When you protect your land, you may be able to claim one of these two federal income tax deductions:
- A federal charitable gift deduction for land donations or bargain sales
Like a check to your favorite charity
Your donation or bargain sale of land for conservation provides lasting public benefit. You are caring for the land, water and wildlife now and into the future. You might also provide opportunities for future Iowans to encounter nature on the land you protect.
Because of this public benefit, your donation of land or land value is a qualified charitable contribution, eligible for the same federal tax benefits as other charitable gifts you may be donating. Qualified charitable contributions are generally eligible to be claimed as itemized federal deductions, within the income limits set by the IRS.
You begin to claim this deduction in the same tax year in which you donate the land or land value. If your gift value exceeds what you can claim that year, you can carry forward the unclaimed portion to the next tax years, up to five more years, or until the gift is fully claimed.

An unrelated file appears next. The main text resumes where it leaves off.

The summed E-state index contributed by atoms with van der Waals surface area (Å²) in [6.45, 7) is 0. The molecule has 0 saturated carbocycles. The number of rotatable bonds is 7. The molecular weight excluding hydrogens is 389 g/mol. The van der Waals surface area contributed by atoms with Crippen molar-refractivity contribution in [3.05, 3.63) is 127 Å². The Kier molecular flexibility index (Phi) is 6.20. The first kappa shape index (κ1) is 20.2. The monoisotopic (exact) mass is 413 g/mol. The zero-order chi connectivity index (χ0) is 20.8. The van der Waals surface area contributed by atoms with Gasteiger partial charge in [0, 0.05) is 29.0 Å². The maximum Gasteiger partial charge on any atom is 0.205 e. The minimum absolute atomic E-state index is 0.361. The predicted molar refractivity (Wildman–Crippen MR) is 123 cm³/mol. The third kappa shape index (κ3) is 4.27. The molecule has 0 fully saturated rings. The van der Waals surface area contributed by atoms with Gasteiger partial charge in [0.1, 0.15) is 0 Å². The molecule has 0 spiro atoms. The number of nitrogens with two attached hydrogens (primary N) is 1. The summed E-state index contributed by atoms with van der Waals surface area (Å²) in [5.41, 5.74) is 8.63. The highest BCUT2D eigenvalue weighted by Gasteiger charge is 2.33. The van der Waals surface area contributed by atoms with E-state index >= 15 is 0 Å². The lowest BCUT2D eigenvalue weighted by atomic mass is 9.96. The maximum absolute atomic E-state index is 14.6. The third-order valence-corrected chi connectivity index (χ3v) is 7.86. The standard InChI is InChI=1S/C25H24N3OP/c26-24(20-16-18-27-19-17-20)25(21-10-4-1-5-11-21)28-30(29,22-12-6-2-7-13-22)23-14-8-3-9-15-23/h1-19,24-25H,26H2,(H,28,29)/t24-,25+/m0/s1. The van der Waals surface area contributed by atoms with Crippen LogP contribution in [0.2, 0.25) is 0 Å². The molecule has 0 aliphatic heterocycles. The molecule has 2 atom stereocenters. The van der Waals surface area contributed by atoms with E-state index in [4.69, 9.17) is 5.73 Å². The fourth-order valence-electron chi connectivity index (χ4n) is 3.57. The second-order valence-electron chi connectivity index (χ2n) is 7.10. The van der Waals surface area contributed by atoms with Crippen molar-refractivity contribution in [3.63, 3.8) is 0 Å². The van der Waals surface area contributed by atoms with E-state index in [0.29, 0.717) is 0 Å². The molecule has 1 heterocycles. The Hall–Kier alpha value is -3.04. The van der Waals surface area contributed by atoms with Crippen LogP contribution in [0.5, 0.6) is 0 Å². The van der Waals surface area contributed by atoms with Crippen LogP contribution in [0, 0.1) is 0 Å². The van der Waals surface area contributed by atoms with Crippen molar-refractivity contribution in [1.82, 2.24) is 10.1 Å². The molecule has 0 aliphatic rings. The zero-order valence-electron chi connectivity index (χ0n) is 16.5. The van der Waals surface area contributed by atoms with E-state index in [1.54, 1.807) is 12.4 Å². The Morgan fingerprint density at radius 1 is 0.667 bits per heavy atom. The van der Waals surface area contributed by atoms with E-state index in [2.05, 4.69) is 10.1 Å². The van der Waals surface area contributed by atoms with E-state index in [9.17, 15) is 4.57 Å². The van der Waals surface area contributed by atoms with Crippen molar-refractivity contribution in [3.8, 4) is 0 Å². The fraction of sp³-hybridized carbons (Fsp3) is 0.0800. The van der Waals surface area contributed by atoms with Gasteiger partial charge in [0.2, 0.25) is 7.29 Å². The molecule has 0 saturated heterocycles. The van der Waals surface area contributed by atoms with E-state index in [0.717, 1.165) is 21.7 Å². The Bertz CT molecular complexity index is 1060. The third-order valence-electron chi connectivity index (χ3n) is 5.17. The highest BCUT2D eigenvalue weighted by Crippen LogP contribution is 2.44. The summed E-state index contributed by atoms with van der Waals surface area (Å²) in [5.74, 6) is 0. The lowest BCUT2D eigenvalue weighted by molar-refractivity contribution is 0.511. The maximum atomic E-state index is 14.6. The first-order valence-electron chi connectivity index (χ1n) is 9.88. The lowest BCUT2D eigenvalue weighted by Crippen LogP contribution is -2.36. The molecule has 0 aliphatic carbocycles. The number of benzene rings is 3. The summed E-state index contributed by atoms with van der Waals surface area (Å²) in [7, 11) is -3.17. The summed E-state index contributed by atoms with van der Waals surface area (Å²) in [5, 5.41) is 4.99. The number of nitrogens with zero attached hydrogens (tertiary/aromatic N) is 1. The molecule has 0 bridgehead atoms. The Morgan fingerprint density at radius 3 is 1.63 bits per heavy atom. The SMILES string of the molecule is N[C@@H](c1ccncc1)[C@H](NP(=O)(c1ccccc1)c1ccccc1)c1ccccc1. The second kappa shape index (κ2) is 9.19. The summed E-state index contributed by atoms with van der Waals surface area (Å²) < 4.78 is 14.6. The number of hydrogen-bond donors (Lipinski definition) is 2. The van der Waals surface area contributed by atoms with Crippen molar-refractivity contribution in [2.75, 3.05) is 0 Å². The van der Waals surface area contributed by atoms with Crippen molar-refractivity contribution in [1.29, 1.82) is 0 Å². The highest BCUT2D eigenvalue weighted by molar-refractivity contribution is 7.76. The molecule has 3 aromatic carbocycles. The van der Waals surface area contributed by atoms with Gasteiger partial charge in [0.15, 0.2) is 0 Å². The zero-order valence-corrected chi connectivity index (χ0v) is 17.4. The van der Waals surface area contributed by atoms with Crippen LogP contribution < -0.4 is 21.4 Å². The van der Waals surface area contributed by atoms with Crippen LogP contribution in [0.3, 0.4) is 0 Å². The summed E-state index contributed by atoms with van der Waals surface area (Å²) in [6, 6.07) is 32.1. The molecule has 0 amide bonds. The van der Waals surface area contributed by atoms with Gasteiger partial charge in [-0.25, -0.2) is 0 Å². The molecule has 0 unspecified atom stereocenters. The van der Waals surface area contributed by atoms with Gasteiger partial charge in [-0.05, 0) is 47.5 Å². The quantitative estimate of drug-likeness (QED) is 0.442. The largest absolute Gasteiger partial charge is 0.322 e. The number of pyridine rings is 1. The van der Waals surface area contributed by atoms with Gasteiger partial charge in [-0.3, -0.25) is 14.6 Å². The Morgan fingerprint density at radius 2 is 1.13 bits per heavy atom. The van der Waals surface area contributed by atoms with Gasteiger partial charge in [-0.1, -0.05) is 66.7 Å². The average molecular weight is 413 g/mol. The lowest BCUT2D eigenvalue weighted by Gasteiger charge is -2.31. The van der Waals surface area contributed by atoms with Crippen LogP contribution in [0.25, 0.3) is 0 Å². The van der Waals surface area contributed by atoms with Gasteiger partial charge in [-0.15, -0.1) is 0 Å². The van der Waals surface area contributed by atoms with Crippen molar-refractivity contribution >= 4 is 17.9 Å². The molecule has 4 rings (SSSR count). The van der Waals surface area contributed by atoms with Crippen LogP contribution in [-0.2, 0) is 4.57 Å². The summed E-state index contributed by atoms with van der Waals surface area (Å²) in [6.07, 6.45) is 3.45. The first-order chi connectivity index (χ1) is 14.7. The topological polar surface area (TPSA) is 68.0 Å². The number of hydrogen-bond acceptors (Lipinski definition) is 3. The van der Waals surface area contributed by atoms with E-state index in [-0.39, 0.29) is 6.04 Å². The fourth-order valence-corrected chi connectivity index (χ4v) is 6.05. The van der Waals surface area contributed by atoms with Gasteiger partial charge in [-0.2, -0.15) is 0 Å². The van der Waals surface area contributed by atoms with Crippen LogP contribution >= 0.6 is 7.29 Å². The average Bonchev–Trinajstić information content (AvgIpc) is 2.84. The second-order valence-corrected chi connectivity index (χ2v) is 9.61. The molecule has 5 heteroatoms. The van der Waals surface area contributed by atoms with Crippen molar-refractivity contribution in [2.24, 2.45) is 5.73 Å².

See Income Tax Benefits for background about income tax deductibility.
Easement or other method?
Your tax deduction should not be the driving factor when you choose the protection method that’s best for your situation and your land.
Landowners or advisers can be tempted to choose a conservation easement over other methods simply because an enhanced federal income tax deduction is offered for donated conservation easements — particularly easements on working lands such as farms and ranches. But this is only one factor in your decision. Other factors may be ultimately more important in successfully meeting your goals for your land.
We recommend you compare the multiple advantages of each method before deciding what’s right for you. The Getting Started section of the website and the INHF staff can help you explore your options, weighing tax benefits as well as other benefits.
***Federal Tax Law Changes
Changes to the tax laws in 2018 have effected federal deductibility of donations when used in conjunction with the Iowa Conservation Tax Credit. The new federal rules require the federal deduction be reduced by the amount claimed for a state tax credit. As an example, a gift value of $200,000, would result in $100,000 state tax credit and qualify for $100,000 in federal tax deductions. And for another example, a gift value of $300,000 would result in $100,000 state tax credit (capped at $100,000) and $200,000 in federal deduction. There are additional nuisances that may be applicable depending on the gift and so donors are HIGHLY encouraged to discuss the tax impact with their tax preparer.